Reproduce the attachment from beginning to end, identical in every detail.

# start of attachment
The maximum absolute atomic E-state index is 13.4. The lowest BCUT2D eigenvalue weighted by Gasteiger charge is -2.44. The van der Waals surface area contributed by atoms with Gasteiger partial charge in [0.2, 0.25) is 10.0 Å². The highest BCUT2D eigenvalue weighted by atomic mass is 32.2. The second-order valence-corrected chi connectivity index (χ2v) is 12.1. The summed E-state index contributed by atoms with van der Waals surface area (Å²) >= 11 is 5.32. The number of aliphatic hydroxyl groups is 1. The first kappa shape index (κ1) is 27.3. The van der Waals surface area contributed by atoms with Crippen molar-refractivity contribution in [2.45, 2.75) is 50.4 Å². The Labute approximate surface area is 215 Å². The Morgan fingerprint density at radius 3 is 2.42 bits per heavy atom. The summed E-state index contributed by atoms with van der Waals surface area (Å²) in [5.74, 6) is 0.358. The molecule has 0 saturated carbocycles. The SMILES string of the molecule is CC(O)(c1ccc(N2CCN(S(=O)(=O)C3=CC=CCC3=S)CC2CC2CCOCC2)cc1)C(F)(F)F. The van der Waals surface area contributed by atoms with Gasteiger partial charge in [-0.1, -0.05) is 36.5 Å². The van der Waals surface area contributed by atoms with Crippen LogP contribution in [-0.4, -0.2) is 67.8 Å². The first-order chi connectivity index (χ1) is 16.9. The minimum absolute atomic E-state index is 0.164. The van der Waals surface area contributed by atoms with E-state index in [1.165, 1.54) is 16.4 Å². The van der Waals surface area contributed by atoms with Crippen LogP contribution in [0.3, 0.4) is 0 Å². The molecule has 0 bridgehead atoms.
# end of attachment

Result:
The maximum absolute atomic E-state index is 13.4. The lowest BCUT2D eigenvalue weighted by Gasteiger charge is -2.44. The van der Waals surface area contributed by atoms with Gasteiger partial charge in [0.2, 0.25) is 10.0 Å². The highest BCUT2D eigenvalue weighted by atomic mass is 32.2. The second-order valence-corrected chi connectivity index (χ2v) is 12.1. The summed E-state index contributed by atoms with van der Waals surface area (Å²) >= 11 is 5.32. The number of aliphatic hydroxyl groups is 1. The first kappa shape index (κ1) is 27.3. The van der Waals surface area contributed by atoms with Crippen molar-refractivity contribution in [2.45, 2.75) is 50.4 Å². The Labute approximate surface area is 215 Å². The Morgan fingerprint density at radius 3 is 2.42 bits per heavy atom. The summed E-state index contributed by atoms with van der Waals surface area (Å²) in [5.74, 6) is 0.358. The molecule has 0 saturated carbocycles. The SMILES string of the molecule is CC(O)(c1ccc(N2CCN(S(=O)(=O)C3=CC=CCC3=S)CC2CC2CCOCC2)cc1)C(F)(F)F. The van der Waals surface area contributed by atoms with Gasteiger partial charge in [-0.1, -0.05) is 36.5 Å². The van der Waals surface area contributed by atoms with Crippen LogP contribution in [-0.4, -0.2) is 67.8 Å². The first-order chi connectivity index (χ1) is 16.9. The minimum absolute atomic E-state index is 0.164. The van der Waals surface area contributed by atoms with E-state index in [1.165, 1.54) is 16.4 Å². The van der Waals surface area contributed by atoms with Crippen LogP contribution in [0.3, 0.4) is 0 Å². The molecule has 0 bridgehead atoms.